Competition challenges, demonstrates abilities of working dogs

| July 6, 2012 | 0 Comments
A working dog strikes a decoy during the Hardest Hitting Dog contest as part of the 2012 Hawaiian Islands Working Dog Competition at Pearl City High School June 21. Seventeen teams from across the globe participated in the 2012 Hawaiian Islands Working Dog Competition hosted by the 728th MP Bn., 8th MP Bde., 8th TSC, June 18-22.

A working dog strikes a decoy during the Hardest Hitting Dog contest as part of the 2012 Hawaiian Islands Working Dog Competition at Pearl City High School June 21. Seventeen teams from across the globe participated in the 2012 Hawaiian Islands Working Dog Competition hosted by the 728th MP Bn., 8th MP Bde., 8th TSC, June 18-22.

Story and Photo by
Spc. Marcus Fichtl, 8th Military Police Brigade Public Affairs, 8th Theater Sustainment Command

SCHOFIELD BARRACKS — Man and his best friend shed sweat, blood and fur as 17 working dog teams from the Korean Peninsula to Fort Eustis, Va., competed in the 2012 Hawaiian Islands Working Dog Competition hosted by the 728th Military Police Battalion, 8th MP Bde., 8th TSC, here, June 18-22.

After missing out on 2011’s competition, the kennels on Marine Corps Base Hawaii made a strong showing. The Corps won nearly half the awards, headlined by Marine Cpl. Travis Cleveland and his German Shepherd Luky, nicknamed Lucifer, who won Top Dog.

Part devil, part dog, Cleveland and Luky used their Marine and their own personal brand of aggression to kick down doors and take the course by storm.

“We just don’t want to give up,” said Cleveland. “It’s a never-die situation. We harness each others’ abilities and accomplish everything we can.”

Bragging rights aside, the weeklong event represented more than just pure competition.

According to Sgt. 1st Class Kevin Reese, 728th MP Bn. kennel master and event coordinator, the Hawaii Islands Working Dog competition is much more than that.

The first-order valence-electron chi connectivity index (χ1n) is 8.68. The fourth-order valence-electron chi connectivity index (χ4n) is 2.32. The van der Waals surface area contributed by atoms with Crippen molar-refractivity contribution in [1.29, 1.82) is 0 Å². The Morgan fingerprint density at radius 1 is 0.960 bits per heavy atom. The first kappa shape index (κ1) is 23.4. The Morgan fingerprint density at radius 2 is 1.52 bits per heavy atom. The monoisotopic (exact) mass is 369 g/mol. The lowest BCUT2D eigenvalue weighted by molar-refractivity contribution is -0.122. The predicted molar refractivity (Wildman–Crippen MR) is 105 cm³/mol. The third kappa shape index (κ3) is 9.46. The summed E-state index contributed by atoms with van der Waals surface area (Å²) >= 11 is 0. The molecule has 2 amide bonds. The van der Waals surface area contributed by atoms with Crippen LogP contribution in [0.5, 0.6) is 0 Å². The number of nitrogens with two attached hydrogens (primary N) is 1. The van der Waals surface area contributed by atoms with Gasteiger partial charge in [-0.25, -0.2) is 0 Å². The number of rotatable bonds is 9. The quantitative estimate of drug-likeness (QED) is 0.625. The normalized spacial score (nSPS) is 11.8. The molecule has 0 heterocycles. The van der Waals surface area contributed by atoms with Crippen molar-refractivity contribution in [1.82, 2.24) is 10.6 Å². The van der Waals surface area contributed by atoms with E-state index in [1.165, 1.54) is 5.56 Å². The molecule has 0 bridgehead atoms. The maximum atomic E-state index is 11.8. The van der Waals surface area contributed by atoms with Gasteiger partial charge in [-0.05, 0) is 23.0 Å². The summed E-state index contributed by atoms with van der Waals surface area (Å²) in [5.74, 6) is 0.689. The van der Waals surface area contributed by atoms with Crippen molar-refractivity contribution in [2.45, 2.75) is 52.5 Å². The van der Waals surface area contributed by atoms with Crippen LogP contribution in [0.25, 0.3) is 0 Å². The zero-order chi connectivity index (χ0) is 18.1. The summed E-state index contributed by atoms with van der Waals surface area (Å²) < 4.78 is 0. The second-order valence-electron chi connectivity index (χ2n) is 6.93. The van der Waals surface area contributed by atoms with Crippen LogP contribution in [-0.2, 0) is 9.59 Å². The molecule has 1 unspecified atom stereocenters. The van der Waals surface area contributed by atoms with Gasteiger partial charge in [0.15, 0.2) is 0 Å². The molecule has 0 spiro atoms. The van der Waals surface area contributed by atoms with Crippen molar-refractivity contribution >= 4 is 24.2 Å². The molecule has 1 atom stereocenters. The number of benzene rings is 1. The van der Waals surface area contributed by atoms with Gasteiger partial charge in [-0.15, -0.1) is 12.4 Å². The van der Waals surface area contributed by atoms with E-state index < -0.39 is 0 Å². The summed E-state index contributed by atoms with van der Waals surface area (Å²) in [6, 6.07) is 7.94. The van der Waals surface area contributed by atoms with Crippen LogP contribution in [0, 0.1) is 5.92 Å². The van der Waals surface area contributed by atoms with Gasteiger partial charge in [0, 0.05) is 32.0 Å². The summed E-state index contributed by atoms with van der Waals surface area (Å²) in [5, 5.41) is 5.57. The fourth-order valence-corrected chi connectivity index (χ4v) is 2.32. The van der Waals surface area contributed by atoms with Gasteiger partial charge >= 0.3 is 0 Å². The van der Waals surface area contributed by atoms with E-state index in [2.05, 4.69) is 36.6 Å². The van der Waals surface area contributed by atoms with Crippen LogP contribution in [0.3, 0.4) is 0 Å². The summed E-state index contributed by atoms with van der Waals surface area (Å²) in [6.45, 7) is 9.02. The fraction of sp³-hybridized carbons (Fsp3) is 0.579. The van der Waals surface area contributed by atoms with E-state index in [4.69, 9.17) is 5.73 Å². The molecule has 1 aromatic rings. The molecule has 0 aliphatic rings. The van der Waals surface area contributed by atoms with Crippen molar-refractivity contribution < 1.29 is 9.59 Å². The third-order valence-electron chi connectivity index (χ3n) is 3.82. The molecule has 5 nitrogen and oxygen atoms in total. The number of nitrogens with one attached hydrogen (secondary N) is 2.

“The most important thing we want to get out of this competition is esprit de corps, sharing knowledge, and sharing with the Hawaii community that we are here and showing them what we can do,” said Reese.

A series of events tested possibilities a dog handler might encounter on any mission.

The teams navigated events from live fires, tactical explosive and narcotics detection, to obedience and aggression courses. The competition culminated with a grueling obstacle course.

“You always have to be on your toes; you always have to be looking for the next thing,” said Cleveland. “You have to be aware of your surroundings … how you are going to encounter any situation at any given time.”

The process military working dog handlers use to overcome obstacles builds unity and knowledge among the participants, Marine or Soldier, Cleveland added.

One brand new dog handler with the 13th MP Detactment, 728th MP Bn., Staff Sgt. Andrea Abalos, defined that spirit.

Her dog Bennie, a veteran of the competition, at first stumbled during the obstacle course, but then stood up.

Literally.

“My dog needs to go on a diet,” said Abalos, jokingly, who carried the massive Bennie like a big, hairy rucksack up the hills of the obstacle course. “I want to be competitive; there’s a lot of good dog competitors here, and I want to put forth my best effort.

“I did it; they saw me do it,” she said.

As the military working dog teams return to their kennels across the globe, they’ll continue to protect the community, protect the Soldier and support the force.

But this week, however, was for the dogs.

The devil dogs.

Veterinary Treatment Center

The Fort Shafter Veterinary Treatment facility is now seeing pets throughout the week from 8:30 a.m.-4 p.m. The vet clinic is located beside the PX Mart and Post Office on Fort Shafter.

Book an appointment for affordable preventative care, to obtain a mandatory airline health certificate required within 10 days of air travel and more. Call 433-2271; leave a voicemail.

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Category: Community, Training

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